Most S&P and Dow Jones Shariah-compliant benchmarks outperformed their conventional counterparts for the year as information technology companies – which tend to be overweight in Islamic Indices – gained a whopping 39.4% beating the overall market by a wide margin, and financials – which are underrepresented in Islamic indices – experienced some weakness. This marked a reversal from 2016, where a surge in the financial sector late in the year caused Shariah-compliant benchmarks to lag. One notable exception to the 2017 trend was in the Middle East, where conventional and Islamic benchmarks tracked closely together, since technology stocks are not a meaningful portion of the regional market.
Despite Strong Absolute Returns, U.S. Equities Lag Global Markets for the First Time Since 2012
Global equity markets powered higher in the 4th quarter, capping a very strong 2017. The S&P Global BMI Shariah and the Dow Jones Islamic Market World each gained about 25% for the year, beating their conventional counterparts by more than 300 basis points. Emerging markets continued to lead the way, as the DJIM Emerging Markets Index closed the year up more than 40%, supported by huge gains in large-cap Chinese technology companies such as Tencent (OTCPK:TCEHY) and Alibaba (NYSE:BABA). Developed Asia-Pacific markets also experienced notably strong performance in 2017, as the DJIM Asia-Pacific Index finished the year up nearly 36%. Despite closing near a record high and gaining about 20% on the year, the S&P 500 lagged international markets for the first time since 2012.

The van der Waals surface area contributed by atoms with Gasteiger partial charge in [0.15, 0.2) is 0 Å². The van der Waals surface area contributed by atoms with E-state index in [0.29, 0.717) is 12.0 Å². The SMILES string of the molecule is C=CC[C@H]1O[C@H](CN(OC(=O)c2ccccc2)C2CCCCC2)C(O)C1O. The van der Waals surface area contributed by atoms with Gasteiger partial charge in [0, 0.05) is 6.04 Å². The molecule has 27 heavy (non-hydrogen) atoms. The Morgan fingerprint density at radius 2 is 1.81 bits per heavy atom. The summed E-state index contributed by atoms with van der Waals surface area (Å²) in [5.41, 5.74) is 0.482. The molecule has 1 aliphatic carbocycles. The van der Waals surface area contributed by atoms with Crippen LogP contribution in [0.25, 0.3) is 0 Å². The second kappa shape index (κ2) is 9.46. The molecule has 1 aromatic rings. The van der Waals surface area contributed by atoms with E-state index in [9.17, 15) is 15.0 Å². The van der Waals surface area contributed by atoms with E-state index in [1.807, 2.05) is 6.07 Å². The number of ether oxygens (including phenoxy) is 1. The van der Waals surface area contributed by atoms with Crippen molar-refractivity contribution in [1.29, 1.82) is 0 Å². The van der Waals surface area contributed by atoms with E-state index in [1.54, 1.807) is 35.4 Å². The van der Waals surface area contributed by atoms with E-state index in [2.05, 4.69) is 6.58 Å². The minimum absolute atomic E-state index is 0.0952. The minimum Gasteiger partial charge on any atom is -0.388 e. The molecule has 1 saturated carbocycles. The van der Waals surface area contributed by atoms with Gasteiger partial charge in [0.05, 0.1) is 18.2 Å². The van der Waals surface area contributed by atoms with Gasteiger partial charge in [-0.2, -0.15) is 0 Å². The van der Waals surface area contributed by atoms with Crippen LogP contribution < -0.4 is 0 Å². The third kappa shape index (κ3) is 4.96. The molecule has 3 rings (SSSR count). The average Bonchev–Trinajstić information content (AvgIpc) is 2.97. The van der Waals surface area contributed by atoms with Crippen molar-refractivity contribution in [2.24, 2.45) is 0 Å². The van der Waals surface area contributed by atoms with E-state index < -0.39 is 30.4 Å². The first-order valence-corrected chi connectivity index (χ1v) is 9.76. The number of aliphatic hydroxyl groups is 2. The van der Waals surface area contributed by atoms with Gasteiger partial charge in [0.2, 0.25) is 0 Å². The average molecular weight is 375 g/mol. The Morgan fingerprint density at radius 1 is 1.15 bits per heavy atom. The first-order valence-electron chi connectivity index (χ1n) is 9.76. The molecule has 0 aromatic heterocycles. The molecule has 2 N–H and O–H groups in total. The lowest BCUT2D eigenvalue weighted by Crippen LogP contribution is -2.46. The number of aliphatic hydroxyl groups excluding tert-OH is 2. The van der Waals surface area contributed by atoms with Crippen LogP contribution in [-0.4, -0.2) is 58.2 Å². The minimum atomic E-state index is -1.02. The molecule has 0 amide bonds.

Originally published on www.seekingalpha.com